Has the Pap test lost its value?
By John Biemer and Guliz A. Barkan source
The Pap test — a staple of women’s health checkups for generations — is one of medicine’s greatest success stories, saving the lives of countless women by detecting abnormal cells on the cervix that could turn into cancer. Yet the Pap test could be on the decline due to changing technology.
The Pap test is widely considered the most effective cancer screening test. As recently as 2000, an estimated 61 million Pap tests were performed in the United States, according to surveys conducted by the National Center for Health Statistics. But if recent proposals from the United States Preventive Services Task Force are approved, fewer Paps may be performed going forward, with a molecular test replacing them.
This month, the task force proposed that screening healthy women ages 30 to 65 for cervical cancer could be performed by either a Pap test or by a human papillomavirus DNA test instead — although a Pap would be performed every three years while the HPV test alone could be performed every five years.
The task force proposals, which are now in a public comment period, follow a study of 47,208 women undergoing routine cervical exams that demonstrated that a DNA test for HPV was more sensitive than the Pap at picking up lesions on the cervix that could progress into cancer.
However, critics of the HPV molecular test say it also is more likely to turn up with erroneously “positive” results (when there is no precancerous condition), which may lead to unnecessary treatment such as colposcopies and biopsies for patients who don’t need them. There also are concerns that setting the screening at five-year intervals may lead to women failing to follow up with gynecological checkups, which are also important for other health concerns besides cervical cancer screening. As a result, for the patient’s benefit, it may be better to have co-testing — both a Pap test and HPV testing at the same time — to ensure higher sensitivity in detecting cancer.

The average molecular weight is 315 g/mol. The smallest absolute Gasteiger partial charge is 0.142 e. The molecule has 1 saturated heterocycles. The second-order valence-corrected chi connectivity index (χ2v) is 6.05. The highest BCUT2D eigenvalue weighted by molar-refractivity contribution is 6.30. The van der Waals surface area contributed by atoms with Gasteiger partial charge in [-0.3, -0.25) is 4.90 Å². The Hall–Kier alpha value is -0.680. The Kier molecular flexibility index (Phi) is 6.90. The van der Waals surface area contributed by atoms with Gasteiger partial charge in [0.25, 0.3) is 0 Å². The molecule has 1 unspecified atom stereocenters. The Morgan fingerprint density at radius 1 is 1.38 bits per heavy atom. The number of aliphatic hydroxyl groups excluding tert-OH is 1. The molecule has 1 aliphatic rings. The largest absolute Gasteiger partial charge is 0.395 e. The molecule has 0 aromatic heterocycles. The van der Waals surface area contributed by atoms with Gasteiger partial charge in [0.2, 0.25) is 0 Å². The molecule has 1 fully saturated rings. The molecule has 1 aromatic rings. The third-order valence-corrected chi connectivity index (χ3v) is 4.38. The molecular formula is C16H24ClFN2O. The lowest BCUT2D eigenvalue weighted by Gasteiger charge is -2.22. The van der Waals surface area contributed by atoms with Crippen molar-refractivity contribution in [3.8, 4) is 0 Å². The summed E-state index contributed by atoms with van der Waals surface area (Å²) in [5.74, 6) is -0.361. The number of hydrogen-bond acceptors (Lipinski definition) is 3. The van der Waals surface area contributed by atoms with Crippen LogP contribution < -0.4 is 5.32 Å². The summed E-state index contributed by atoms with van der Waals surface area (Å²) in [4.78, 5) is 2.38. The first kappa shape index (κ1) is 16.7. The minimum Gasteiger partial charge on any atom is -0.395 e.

Cervical cancer was the most common cause of cancer deaths of women in the United States in the 1930s, but deaths dropped dramatically after the introduction of the low-cost, easily performed Pap test, which was developed by Dr. George Papanicolaou, a pathologist who emigrated from Greece.
In the Pap test, commonly referred to as a “Pap smear,” cells collected from the uterine cervix with a tiny brush are later placed on a glass slide.
Cytotechnologists and pathologists examine those slides under a microscope, scouring thousands of cells for any abnormality. From the perspective of patients, collecting cells for the HPV molecular tests also requires a speculum exam, so they won’t notice much difference.
Some strains of the human papillomavirus — the same virus that causes warts — have been linked to the development of cervical cancer. Infection by HPV, which is spread by sexual contact, still is common, especially in sexually active young men and women.
At least half of sexually active people will have HPV at some point in their lives, but the infection is usually transient and the body clears it on its own. That’s why the Pap test, rather than the HPV DNA test, is still preferable in women under 30 to see if precancerous changes in cervical cells already have taken place.
Some women, however, do develop persistent infections that can progress over time into invasive cancer. There are still nearly 13,000 new cases of cervical cancer in the United States each year and more than 4,000 deaths due to the disease, according to the American Cancer Society — though it now ranks as the 21st most common of cancers in women, according to the National Cancer Institute.
The biggest reason for its precipitous decline is vigilant surveillance. Although HPV vaccines and the HPV testing ultimately may lead to fewer Pap tests being performed, the goal remains the same: to stop a deadly disease in its tracks.
John Biemer, M.D., a former Tribune reporter, is a cytopathology fellow at Loyola University Medical Center in Maywood; Guliz A. Barkan, M.D., is the director of cytopathology at LUMC.